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The twice-monthly Lost Knowledge column explores the possible technology of the future in the forgotten ideas of the past (and those just slightly off to the side). Every other Wednesday, we look at retro-tech, “lost” technology, and the make-do, improvised “street tech” of village artisans and tradespeople from around the globe. “Lost Knowledge” was also the theme of MAKE, Volume 17


This week, we look at the largely-lost Medieval art of timbrel vaulting structures and the related, more modern (late 19th century) system of interlocking terracotta tiles which create what are known as Guastavino domes, after their inventor, Rafael Guastavino.

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Low-Tech magazine has an excellent introduction to timbrel vaulting and Guastavino domes, called “Tiles as a substitute for steel: the art of the timbrel vault.” Here’s an excerpt:

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The method of timbrel vaulting was developed in the 14th century around the Mediterranean, although its precise origins are unknown. The timbrel vault is also known as a “masonry vault”, “Catalan vault”, “tiled vault”, “laminated vault”, “flat vault” and “layered vault” (derived from Spanish, French, Italian and Catalonian descriptions).

A roof of tiles

Timbrel vaulting differs substantially from the Roman method of arch building, which relies on gravity. A Roman vault consists of a single layer of thick, wedge-shaped stones (see below).

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The timbrel vault does not rely on gravity but on the adhesion of several layers of overlapping tiles which are woven together with fast-setting mortar. If just one layer of thin tiles was used, the structure would collapse, but adding two or three layers makes the resulting laminated shell almost as strong as reinforced concrete.

The result defies common sense, because a timbrel vault is very thin compared to a Roman vault, while at the same time it is capable of bearing much higher loads. This of course enables wider spans and gentler curves.

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The Architecture Department at MIT sponsors the Guastavino Project and Guastavino.net website. Boston was the epicenter for Guastavino domes in North America because the Guastavino Company and Guastavino Company Tile Factory were based there. There were nearly a thousand such buildings throughout the US and some 65 in the Boston area. The website has information and pictures of each of these buildings, maps of their location, info on walking tours of Guastavino buildings around Boston, etc.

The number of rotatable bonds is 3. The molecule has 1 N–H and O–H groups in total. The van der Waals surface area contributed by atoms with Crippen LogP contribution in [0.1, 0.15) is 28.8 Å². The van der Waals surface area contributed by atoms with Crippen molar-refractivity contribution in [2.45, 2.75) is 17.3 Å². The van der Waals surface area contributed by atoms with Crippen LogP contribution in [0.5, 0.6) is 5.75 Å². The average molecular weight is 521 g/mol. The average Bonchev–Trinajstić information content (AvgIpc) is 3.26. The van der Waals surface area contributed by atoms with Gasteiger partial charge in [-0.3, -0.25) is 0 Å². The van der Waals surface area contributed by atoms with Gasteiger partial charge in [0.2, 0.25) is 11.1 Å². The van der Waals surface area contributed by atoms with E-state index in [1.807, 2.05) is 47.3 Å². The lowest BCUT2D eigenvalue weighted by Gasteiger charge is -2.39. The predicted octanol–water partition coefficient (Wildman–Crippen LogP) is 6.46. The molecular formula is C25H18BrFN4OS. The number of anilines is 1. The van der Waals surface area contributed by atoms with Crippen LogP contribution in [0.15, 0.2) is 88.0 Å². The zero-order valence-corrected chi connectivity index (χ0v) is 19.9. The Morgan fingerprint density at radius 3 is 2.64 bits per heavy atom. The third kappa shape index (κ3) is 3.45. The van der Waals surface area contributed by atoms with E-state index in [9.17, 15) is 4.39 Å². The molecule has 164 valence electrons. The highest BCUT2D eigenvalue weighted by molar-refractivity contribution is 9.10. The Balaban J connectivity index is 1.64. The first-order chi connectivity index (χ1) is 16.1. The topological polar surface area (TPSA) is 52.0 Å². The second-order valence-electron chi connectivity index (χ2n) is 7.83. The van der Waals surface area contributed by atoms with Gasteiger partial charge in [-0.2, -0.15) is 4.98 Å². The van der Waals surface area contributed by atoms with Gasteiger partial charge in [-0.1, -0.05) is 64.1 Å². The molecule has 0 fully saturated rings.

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In 2005, members of MIT’s Guastavino research team traveled to the UK to help build a Guastavino dome for the Pines Calyx conf center near Dover in Kent. The design and construction of the domes drew heavily on Guastavino research done at MIT. Here are some pics of their build.

 

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Structural assessment of Guastavino domes
Architectural engineer Sezer Atamturktur has done an impressive analysis of the structural dynamics and significant features of Guastavino domes: She writes:

Rafael Guastavino refined the technique of erecting thin terra-cotta tile, a thousand year old building system of ‘Catalan Vaulting.’ His company was involved with more than 1000 buildings in North America between the 1880s and the 1960s. Although Guastavino tile vaulting contributed to many prestigious buildings of that time, the structural behavior of this construction system has received little or almost no attention in the literature. It is the intention of this thesis to study this empirically designed system by using tools of modern engineering: experimental modal analysis, thin elastic shell theory and finite element analysis.

Read her assement doc here.

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One interesting project built using a modern interpretation of these domes was the Cuban National Art Schools, an ambitious post-revolutionary (1961-65) plan to create idealized centers for creative/arts education. There were plans for such schools all over Cuba. The first one was never completed and much of the complex is now in ruins. One of the designers behind the project was a student of Antoni Gaudí who did a lot of innovative work with the timbrel vault.

More:

Gareth Branwyn

Gareth Branwyn is a freelancer writer and the former Editorial Director of Maker Media. He is the author or editor of a dozen books on technology, DIY, and geek culture, including the first book about the web (Mosaic Quick Tour) and the Absolute Beginner’s Guide to Building Robots. He is currently working on a best-of collection of his writing, called Borg Like Me.


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